Lawsuit Alleging Election Integrity Group Violated KKK Act Advances

A federal judge has cleared the way for a lawsuit accusing a Colorado-based group of waging a door-to-door voter intimidation campaign by sending armed "agents" to people's homes to accuse them of fraudulently casting ballots.

U.S. District Judge Philip A. Brimmer late last month dismissed a motion from lawyers for U.S. Election Integrity Plan (USEIP) to dismiss the lawsuit brought against it by three voting rights groups. The lawsuit alleges that USEIP's attempts to sniff out votes it believes were cast illegally ran afoul of federal voting rights protections. The legal battle is one of many playing out nationally following claims of widespread voter fraud in the 2020 election.

The Colorado Montana Wyoming State Area Conference of the NAACP, the League of Women Voters of Colorado and Mi Familia Vota brought the lawsuit in March against USEIP, alleging the group violated the Voting Rights Act and the Ku Klux Klan Act.

Following the 2020 election, people affiliated with USEIP showed up on Colorado residents' doorsteps wearing badges and identified themselves with official-sounding groups, such as the "Voter Integrity Committee," according to the lawsuit.

Unopened Ballots in Colorado
A suit against U.S. Election Integrity Plan filed by three voting rights groups last month will advance to further litigation. Unopened ballots await the signature verification process before being counted at the Denver Elections Division Building in Denver, Colorado, on November 3, 2020. Marc Piscotty/Getty Images

The lawsuit states that USEIP has encouraged gun-carrying members to accompany unarmed agents. Agents with the group have asked residents about their address, participation in the 2020 election, method of voting and if they cast a fraudulent ballot, according to the lawsuit.

"By planning to, threatening to, and actually deploying armed agents to knock on doors throughout the state of Colorado, USEIP is engaging in voter intimidation," reads the filing. "USEIP's actions not only intimidate voters who cast ballots in the November 2020 election, but also intimidate future eligible voters, dissuading both groups from exercising their constitutional right to vote."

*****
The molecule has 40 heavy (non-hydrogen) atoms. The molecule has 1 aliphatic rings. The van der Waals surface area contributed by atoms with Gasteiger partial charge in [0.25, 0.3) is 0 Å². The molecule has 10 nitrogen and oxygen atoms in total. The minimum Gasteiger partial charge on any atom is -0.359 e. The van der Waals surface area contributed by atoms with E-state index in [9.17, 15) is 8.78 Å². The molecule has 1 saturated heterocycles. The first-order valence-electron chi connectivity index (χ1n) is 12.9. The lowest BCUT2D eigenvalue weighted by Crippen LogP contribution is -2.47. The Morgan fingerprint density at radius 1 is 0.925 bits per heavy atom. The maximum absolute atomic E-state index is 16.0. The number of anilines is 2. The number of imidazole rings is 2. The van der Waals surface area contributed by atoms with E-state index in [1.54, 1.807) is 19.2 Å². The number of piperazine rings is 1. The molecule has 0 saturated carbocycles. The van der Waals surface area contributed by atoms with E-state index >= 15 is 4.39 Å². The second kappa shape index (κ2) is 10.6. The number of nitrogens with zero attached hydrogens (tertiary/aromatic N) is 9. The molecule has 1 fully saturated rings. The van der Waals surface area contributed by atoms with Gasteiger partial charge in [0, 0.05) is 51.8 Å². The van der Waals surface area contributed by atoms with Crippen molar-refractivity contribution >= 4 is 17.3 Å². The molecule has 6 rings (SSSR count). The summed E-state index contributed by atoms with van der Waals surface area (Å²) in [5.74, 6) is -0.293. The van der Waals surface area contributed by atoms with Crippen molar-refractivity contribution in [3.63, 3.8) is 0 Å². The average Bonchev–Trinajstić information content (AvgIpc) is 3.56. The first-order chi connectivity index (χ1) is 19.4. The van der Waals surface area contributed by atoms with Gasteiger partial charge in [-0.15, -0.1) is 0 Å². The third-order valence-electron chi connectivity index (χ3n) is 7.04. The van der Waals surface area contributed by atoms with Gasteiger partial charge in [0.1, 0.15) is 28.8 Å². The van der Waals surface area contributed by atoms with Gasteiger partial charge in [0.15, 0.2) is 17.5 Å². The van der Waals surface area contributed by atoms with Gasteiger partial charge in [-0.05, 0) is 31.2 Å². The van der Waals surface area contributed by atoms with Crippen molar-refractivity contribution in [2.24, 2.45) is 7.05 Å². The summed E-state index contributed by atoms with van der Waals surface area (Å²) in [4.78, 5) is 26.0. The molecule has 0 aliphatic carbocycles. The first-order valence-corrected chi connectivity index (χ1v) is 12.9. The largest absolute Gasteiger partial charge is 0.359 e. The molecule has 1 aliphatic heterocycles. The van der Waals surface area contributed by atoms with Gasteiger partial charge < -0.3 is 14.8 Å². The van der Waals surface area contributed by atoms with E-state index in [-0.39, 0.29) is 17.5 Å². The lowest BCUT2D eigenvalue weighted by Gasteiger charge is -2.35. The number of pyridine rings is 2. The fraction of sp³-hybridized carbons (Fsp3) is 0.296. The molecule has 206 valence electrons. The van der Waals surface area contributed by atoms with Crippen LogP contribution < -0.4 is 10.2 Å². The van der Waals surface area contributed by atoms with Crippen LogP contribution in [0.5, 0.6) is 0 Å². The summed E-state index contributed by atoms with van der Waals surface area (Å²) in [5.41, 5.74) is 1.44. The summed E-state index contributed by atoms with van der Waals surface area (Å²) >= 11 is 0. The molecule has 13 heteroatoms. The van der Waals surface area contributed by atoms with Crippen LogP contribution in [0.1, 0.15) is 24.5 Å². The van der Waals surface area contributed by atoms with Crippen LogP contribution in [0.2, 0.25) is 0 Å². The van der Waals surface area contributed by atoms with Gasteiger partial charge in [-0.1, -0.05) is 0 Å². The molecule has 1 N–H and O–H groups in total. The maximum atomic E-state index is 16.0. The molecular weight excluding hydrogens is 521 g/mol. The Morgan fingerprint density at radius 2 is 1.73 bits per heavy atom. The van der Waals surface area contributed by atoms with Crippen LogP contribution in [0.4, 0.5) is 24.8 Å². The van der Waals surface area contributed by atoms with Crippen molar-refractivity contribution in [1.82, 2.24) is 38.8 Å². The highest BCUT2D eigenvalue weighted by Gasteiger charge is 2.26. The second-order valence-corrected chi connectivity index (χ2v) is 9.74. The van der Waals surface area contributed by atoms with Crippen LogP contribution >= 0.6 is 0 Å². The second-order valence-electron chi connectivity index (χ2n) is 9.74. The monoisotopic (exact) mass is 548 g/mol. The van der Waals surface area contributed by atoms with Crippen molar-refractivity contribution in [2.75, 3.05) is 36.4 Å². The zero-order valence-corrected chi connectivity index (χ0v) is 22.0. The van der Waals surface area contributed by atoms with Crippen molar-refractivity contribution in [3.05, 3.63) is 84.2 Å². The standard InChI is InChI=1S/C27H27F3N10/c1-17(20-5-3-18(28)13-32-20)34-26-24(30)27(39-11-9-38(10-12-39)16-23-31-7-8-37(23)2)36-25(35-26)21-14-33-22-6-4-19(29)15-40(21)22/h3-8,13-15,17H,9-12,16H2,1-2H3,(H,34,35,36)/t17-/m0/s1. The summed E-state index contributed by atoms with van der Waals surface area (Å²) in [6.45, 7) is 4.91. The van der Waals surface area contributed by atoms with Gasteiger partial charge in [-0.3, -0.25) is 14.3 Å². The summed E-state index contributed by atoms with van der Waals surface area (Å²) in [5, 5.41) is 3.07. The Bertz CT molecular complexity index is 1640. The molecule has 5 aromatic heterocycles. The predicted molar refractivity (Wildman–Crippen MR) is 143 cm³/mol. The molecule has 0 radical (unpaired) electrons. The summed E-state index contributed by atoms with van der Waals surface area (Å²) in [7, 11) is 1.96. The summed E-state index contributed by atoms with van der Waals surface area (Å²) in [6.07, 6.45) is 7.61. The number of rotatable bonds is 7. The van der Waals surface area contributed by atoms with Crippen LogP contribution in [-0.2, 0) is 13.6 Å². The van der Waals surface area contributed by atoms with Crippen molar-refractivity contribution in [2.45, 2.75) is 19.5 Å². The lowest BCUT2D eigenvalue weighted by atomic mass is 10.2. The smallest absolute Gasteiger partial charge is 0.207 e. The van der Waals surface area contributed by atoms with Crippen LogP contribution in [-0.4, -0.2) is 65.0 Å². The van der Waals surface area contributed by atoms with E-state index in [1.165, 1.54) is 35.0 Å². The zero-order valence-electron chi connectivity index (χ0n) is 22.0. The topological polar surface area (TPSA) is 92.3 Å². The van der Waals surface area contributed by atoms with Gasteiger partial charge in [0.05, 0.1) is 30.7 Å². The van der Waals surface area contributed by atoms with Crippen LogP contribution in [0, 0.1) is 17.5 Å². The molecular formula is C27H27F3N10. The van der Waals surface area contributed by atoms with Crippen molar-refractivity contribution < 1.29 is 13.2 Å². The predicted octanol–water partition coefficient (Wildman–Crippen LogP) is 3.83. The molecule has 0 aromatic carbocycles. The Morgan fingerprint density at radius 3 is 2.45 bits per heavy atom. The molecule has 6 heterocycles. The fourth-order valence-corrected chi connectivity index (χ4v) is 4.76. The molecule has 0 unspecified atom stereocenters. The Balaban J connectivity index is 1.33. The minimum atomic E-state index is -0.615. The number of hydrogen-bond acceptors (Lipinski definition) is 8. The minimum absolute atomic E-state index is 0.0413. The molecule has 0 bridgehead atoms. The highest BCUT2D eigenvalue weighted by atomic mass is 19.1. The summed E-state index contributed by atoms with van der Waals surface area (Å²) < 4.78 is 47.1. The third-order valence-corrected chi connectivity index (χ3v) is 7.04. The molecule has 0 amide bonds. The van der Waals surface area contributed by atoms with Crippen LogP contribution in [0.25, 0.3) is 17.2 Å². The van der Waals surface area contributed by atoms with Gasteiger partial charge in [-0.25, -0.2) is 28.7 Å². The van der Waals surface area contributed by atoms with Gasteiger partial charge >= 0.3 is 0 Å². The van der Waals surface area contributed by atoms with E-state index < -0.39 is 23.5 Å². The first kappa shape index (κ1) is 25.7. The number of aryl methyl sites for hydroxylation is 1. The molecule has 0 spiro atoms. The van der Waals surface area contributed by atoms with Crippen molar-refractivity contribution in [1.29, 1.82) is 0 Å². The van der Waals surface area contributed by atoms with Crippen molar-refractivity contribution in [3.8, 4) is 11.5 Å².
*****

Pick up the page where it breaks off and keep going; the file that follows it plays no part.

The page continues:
Scott Reisch, attorney for USEIP, told Newsweek that although the judge hasn't dismissed the lawsuit his side has scored significant wins.

Earlier in April, the judge denied a motion from the three voting rights groups for a temporary restraining order preventing USEIP from going to voters' homes. The judge determined that the groups had based their arguments on months-old articles published in the Colorado Times Recorder that didn't prove there was any imminent harm.

"When all is said and done, our clients are going to prevail," Reisch. "They have done nothing wrong."

The three voting rights groups on Thursday withdrew their motion for a preliminary injunction. Last week, the judge also denied the three groups' motion for expedited discovery, which would compel USEIP to hand over internal documents.

USEIP details on its website what it says are efforts by Colorado election officials to cover up irregularities in the 2020 election. A report on the group's website states that it canvassed four Colorado counties in 2021. It concluded that between 5 percent and 8 percent of voters in those counties were "affected by unexplained irregularities in Colorado's voter rolls and voting records."

Colorado Secretary of State Jena Griswold has insisted the 2020 election was secure. Jason Dunn, Colorado's U.S. attorney appointed by former President Donald Trump, is also confident the election was secure.

"For anyone to claim there was any question about the results in Colorado is really not being honest with the public," he told The Colorado Sun last year.

Portia Prescott, president of the regional NAACP, wrote in a declaration that the canvassing was "extremely threatening to Black Coloradans," given America's long history of racial discrimination.

The three voting rights groups have asked for a restraining order against USEIP.

The lawyer representing USEIP moved to have the lawsuit dismissed, arguing that the groups didn't have legal standing and could not prove harm had been inflicted. The groups argued that they had to divert resources away from their missions to respond to USEIP's actions.

However, the judge ruled the groups have standing to advance their suit.

Updated 05/12/2022, 5:50 p.m. ET: This story has been updated with comments from attorney Scott Reisch and additional information.